The 3 biggest challenges utilities face with their storm, sewer, and flood models 

Meg Riley Meg Riley July 12, 2022

5 min read

Modeling complex hydraulic and hydrologic network elements for water and wastewater is a huge job. Without modeling, it wouldn’t be possible to plan for capacity improvements, system expansions, and emergency scenarios. And it must be said, just like with any job, there are challenges and roadblocks in stormwater, sewer, and flood modeling that get in the way and slow down work processes. Let’s talk about the three most common challenges utilities face and how to resolve them. 

1. You’re unprepared for climate change and don’t know where to begin 

Climate change is affecting all of us, and it’s only getting worse by the year. However, impactful change will take time and utilities must still contend with more extreme weather conditions. But, how does your system perform under those conditions? 

To keep up, it’s vital that utilities regularly run forecasted and past rainfall events. Past, because it’s essential to collect data from past events and identify patterns in order to make the right predictions for forecasting. Forecasted, to prepare for moderate or emergency scenarios. Instead of relying on back-of-the-napkin estimates of the effects of climate change, you can use existing data to navigate your way through the coming storms. The latest in stormwater, sewer, and flood modeling technology enables you to run the actual event to see how the system performs. 

San Antonio looked at Hurrican Harvey’s devastation of Houston and asked themselves: How can we model the same situation for San Antonio?

For example, in the wake of Hurricane Harvey’s devastation of Houston, HDR Engineering used their existing flood model in our software to help San Antonio to understand how San Antonio would have fared in a similar situation, accurately modeling the unique USAR watershed characteristics for their location, including underground tunnels using pressure flow conduits and operational controls for a dam and two flood gates. This is the kind of innovative planning that cities and utilities should be doing to prepare for the unfolding flooding dangers that are increasing with climate change.

2. You struggle to update your models when situations inevitably change 

Modeling simulations are helpful for a great many things, but most especially they help to explain water issues to your community and provide mitigation plans for those issues. However, models can be difficult to maintain, as teams struggle with pulling in updated data into the model or onboarding new staff to input new developments. Why is this so fraught with challenges?

To begin with, to calibrate a model initially, much of the data is often entered manually and in a very time-consuming manner. There are ways to speed that up by importing data, but it can stil be time-consuming to extract the data from SCADA, or to go out into the field and collect it. All this before the data must be processed into a format that can then be compared with the modeling results.

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Once the data has been collected and your model created, you might think you’re in the clear. But, conditions change. If an operator wants to change a pump setting in the system, they may want to try it out in the model first to see how it’s going to affect the system as a whole before changing it in real life, outside the safety of the simulation. But if the model they’re using is out of date, it’s unlikely that the result from the model will actually happen in the real system once that change is made. So, to stay on deadline of the project, operators tend to simply make these kinds of adjustments based on gut feeling. When that happens, your team can’t fully trust the results.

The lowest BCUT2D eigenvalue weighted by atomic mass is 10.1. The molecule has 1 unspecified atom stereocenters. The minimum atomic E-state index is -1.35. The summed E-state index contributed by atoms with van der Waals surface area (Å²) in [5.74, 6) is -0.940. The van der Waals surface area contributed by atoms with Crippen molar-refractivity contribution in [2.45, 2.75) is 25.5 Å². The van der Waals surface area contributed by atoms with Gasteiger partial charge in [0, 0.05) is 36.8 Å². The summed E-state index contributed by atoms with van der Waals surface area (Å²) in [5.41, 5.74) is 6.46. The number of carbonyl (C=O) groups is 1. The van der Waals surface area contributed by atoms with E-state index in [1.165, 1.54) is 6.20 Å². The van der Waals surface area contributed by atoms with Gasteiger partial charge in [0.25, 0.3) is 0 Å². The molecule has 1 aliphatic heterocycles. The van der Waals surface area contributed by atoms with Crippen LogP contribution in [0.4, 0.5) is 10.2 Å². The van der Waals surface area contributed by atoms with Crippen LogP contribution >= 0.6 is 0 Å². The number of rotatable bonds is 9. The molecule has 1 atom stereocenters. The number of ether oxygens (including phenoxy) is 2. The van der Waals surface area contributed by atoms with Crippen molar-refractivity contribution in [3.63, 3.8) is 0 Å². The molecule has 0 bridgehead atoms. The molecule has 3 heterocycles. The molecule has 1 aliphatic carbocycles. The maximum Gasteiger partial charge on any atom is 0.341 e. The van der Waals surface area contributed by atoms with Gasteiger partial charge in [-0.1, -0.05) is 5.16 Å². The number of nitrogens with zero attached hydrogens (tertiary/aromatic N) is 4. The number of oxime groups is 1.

Who wouldn’t love a software program that makes everything easier? With InfoWorks ICM, you can: 

3. You spend too much time building models and not enough time analyzing the results 

Model build and analysis are both important to the process. So, why do utilities and consultancies only spend their time on model creation and not analysis? 

Simply put, building models can be time-consuming. Much of the time spent on a project goes toward aggregating data in the model and calibrating it, leaving very little time for analyzing it later. However, analyzing data is essential to making critical decisions and preparing for emergencies. 

Want to speed up your simulation? Whenever possible, we give you ways to safely do it.

But this can be sped up with InfoWorks ICM. Parallel computations in the software allow all of the cores on a CPU to be utilized rather than just one, letting you leveraging your computer’s graphics card (GPU) for even more simultaneous computations. Ultimately, this means that both contribute to speeding up hydraulic simulations. Rather than having to wait to run a model overnight for 8-12 hours so analysis can be performed, it’s possible to cut that down to 20-30 minutes with InfoWorks ICM. 

Most other hydraulic engines don’t perform parallel computations or take advantage of a graphic card’s power – or they can be costly add-ons. But InfoWorks ICM has built-in, customizable tools to automate the model building process, along with parallel computations and GPU to speed up run times, making more time for more you to analyze the results. 

A solution that’s reliable, fast, and streamlined 

We can help you save time with InfoWorks ICM, speed up your collaboration capabilities, and make clear, decisive engineering decisions. Speak with an expert to find out more.

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